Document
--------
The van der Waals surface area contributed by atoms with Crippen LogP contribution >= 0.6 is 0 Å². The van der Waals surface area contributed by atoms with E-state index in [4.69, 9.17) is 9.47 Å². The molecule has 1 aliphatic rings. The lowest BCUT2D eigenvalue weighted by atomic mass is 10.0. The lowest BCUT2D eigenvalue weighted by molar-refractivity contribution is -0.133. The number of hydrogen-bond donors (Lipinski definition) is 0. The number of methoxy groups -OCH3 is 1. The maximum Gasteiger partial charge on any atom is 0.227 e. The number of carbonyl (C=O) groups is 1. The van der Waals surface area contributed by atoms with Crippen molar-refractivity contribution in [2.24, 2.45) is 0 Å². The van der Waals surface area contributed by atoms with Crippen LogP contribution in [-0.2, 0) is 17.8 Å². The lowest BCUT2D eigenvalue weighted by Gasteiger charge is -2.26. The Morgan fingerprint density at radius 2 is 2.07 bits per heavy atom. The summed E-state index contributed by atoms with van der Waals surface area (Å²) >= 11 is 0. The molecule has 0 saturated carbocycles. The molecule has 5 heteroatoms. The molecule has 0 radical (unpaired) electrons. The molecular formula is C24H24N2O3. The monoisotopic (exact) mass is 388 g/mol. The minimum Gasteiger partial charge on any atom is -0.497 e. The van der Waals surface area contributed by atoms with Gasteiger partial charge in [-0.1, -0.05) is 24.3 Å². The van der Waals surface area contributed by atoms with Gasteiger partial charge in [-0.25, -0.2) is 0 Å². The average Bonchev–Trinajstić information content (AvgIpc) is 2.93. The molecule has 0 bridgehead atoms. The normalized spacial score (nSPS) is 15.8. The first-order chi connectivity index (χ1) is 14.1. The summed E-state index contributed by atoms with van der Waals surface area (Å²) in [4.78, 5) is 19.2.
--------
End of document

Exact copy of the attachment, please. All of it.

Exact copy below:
The van der Waals surface area contributed by atoms with Crippen LogP contribution >= 0.6 is 0 Å². The van der Waals surface area contributed by atoms with E-state index in [4.69, 9.17) is 9.47 Å². The molecule has 1 aliphatic rings. The lowest BCUT2D eigenvalue weighted by atomic mass is 10.0. The lowest BCUT2D eigenvalue weighted by molar-refractivity contribution is -0.133. The number of hydrogen-bond donors (Lipinski definition) is 0. The number of methoxy groups -OCH3 is 1. The maximum Gasteiger partial charge on any atom is 0.227 e. The number of carbonyl (C=O) groups is 1. The van der Waals surface area contributed by atoms with Crippen molar-refractivity contribution in [2.24, 2.45) is 0 Å². The van der Waals surface area contributed by atoms with Crippen LogP contribution in [-0.2, 0) is 17.8 Å². The lowest BCUT2D eigenvalue weighted by Gasteiger charge is -2.26. The Morgan fingerprint density at radius 2 is 2.07 bits per heavy atom. The summed E-state index contributed by atoms with van der Waals surface area (Å²) >= 11 is 0. The molecule has 0 saturated carbocycles. The molecule has 5 heteroatoms. The molecule has 0 radical (unpaired) electrons. The molecular formula is C24H24N2O3. The monoisotopic (exact) mass is 388 g/mol. The minimum Gasteiger partial charge on any atom is -0.497 e. The van der Waals surface area contributed by atoms with Gasteiger partial charge in [-0.1, -0.05) is 24.3 Å². The van der Waals surface area contributed by atoms with Gasteiger partial charge in [-0.25, -0.2) is 0 Å². The average Bonchev–Trinajstić information content (AvgIpc) is 2.93. The molecule has 0 bridgehead atoms. The normalized spacial score (nSPS) is 15.8. The first-order chi connectivity index (χ1) is 14.1. The summed E-state index contributed by atoms with van der Waals surface area (Å²) in [4.78, 5) is 19.2.